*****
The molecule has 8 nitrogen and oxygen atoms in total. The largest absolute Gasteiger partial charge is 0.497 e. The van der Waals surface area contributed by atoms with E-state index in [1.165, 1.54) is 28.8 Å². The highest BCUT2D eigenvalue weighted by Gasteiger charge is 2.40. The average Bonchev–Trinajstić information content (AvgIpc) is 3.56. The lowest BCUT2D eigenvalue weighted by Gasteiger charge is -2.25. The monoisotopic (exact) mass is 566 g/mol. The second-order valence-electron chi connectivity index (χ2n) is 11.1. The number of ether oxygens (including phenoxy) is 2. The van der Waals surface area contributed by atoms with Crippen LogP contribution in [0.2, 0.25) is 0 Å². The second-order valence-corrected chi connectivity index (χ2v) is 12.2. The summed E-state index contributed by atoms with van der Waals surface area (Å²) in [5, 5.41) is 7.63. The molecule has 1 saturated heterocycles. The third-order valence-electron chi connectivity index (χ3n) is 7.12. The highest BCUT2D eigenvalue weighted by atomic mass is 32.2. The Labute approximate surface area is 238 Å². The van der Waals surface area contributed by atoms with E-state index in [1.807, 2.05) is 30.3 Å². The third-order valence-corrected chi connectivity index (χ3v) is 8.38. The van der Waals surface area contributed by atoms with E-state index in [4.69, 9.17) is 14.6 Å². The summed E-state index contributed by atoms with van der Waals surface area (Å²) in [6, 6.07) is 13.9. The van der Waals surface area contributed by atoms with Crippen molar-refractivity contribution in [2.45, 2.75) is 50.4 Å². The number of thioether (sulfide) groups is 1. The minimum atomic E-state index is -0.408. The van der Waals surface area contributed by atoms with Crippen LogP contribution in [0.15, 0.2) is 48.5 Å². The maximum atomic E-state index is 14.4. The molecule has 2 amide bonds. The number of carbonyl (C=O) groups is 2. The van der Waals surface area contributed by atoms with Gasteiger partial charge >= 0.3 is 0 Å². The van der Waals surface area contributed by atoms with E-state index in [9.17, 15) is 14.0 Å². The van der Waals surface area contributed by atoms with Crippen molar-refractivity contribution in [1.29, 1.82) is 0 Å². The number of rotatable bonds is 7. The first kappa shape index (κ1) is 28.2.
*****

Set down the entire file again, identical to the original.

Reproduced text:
The molecule has 8 nitrogen and oxygen atoms in total. The largest absolute Gasteiger partial charge is 0.497 e. The van der Waals surface area contributed by atoms with E-state index in [1.165, 1.54) is 28.8 Å². The highest BCUT2D eigenvalue weighted by Gasteiger charge is 2.40. The average Bonchev–Trinajstić information content (AvgIpc) is 3.56. The lowest BCUT2D eigenvalue weighted by Gasteiger charge is -2.25. The monoisotopic (exact) mass is 566 g/mol. The second-order valence-electron chi connectivity index (χ2n) is 11.1. The number of ether oxygens (including phenoxy) is 2. The van der Waals surface area contributed by atoms with Crippen LogP contribution in [0.2, 0.25) is 0 Å². The second-order valence-corrected chi connectivity index (χ2v) is 12.2. The summed E-state index contributed by atoms with van der Waals surface area (Å²) in [5, 5.41) is 7.63. The molecule has 1 saturated heterocycles. The third-order valence-electron chi connectivity index (χ3n) is 7.12. The highest BCUT2D eigenvalue weighted by atomic mass is 32.2. The Labute approximate surface area is 238 Å². The van der Waals surface area contributed by atoms with E-state index in [1.807, 2.05) is 30.3 Å². The third-order valence-corrected chi connectivity index (χ3v) is 8.38. The van der Waals surface area contributed by atoms with E-state index in [4.69, 9.17) is 14.6 Å². The summed E-state index contributed by atoms with van der Waals surface area (Å²) in [6, 6.07) is 13.9. The van der Waals surface area contributed by atoms with Crippen molar-refractivity contribution in [2.45, 2.75) is 50.4 Å². The number of thioether (sulfide) groups is 1. The minimum atomic E-state index is -0.408. The van der Waals surface area contributed by atoms with Crippen LogP contribution in [0.15, 0.2) is 48.5 Å². The maximum atomic E-state index is 14.4. The molecule has 2 amide bonds. The number of carbonyl (C=O) groups is 2. The van der Waals surface area contributed by atoms with Gasteiger partial charge >= 0.3 is 0 Å². The van der Waals surface area contributed by atoms with E-state index in [9.17, 15) is 14.0 Å². The van der Waals surface area contributed by atoms with Crippen molar-refractivity contribution in [1.29, 1.82) is 0 Å². The number of rotatable bonds is 7. The first kappa shape index (κ1) is 28.2.